Tuesday, April 3, 2012

Puzzle-mindedness

In third grade, I used to solve quizzles, wuzzles, phrase scrambles, commonyms, mad gabs, number blocks and hink pinks. I did this to please my teacher, Ms. Vasconcellos, who was the focus of a crush so secret I wasn't even fully conscious of it. Eventually, these word and logic games simply became an end in and of themselves. I was hooked on solutions, on thinking my way through to the answers to satisfy my brain. In class, Ms. Vasconcellos would emphasize what she called thinkable fun. There was no need to turn off your brain in order to have a good time. At home, I always had to follow orders. My father actively discouraged thinking for myself in many situations. Maybe that's why I liked Ms. Vasconcellos' class so much.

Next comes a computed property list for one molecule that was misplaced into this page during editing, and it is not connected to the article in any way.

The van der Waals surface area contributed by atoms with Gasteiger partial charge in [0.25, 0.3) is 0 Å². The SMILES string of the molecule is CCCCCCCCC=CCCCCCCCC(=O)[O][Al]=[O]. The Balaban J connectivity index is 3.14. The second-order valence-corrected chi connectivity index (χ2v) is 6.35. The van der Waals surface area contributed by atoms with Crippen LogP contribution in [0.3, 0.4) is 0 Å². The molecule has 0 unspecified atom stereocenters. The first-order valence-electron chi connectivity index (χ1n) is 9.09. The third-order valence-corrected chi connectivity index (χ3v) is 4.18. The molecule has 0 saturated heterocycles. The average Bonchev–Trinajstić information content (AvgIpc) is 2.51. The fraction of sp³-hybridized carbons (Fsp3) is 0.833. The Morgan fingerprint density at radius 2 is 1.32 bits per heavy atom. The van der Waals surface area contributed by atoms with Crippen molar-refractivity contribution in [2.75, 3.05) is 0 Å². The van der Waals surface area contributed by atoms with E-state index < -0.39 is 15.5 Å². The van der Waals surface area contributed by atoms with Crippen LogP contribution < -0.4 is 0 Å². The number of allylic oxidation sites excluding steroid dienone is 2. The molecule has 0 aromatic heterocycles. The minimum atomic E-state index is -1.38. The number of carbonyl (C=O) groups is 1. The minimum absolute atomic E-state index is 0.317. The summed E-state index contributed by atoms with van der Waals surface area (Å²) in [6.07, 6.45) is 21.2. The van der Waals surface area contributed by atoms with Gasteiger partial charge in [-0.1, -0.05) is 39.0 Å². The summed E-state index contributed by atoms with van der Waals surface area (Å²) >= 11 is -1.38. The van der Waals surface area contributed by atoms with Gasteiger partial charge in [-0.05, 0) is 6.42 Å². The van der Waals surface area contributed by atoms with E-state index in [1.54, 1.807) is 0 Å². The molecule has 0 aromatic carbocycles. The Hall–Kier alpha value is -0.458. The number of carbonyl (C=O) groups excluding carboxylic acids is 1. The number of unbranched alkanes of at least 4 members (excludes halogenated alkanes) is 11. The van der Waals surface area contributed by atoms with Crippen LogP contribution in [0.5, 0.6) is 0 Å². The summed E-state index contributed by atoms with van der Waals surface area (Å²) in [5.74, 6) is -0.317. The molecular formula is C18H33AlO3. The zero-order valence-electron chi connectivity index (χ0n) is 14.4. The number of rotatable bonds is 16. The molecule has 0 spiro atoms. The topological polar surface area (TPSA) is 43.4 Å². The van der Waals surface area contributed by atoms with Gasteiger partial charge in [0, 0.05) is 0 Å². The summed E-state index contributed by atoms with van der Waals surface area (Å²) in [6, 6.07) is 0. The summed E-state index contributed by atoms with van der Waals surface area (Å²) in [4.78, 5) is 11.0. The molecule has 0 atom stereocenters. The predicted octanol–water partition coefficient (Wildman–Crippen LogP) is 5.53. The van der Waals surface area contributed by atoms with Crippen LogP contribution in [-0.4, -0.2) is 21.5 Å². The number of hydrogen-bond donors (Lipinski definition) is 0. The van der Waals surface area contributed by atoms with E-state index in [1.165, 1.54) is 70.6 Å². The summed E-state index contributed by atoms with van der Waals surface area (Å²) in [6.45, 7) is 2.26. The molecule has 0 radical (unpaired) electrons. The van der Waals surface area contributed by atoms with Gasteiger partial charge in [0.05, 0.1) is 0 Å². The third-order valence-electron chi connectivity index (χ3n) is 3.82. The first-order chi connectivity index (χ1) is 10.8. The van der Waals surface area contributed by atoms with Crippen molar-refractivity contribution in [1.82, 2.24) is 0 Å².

I kept in contact with Ms. Vasconellos for years even after I finished elementary school. She would tell me about the latest ideas she would use in her classes like puzzle-mindedness which was, in her words, "the tendency to approach problems and challenges as if they were puzzles which required a combination of creative and flexible thinking with a willingness to break up the task into discrete steps in order to solve." She always kept me on the path of thinkable fun. Not so many years ago, I visited her in the hospital as she was dying of ovarian cancer. I hope that I don't stray from the thinkable path now that she's gone.

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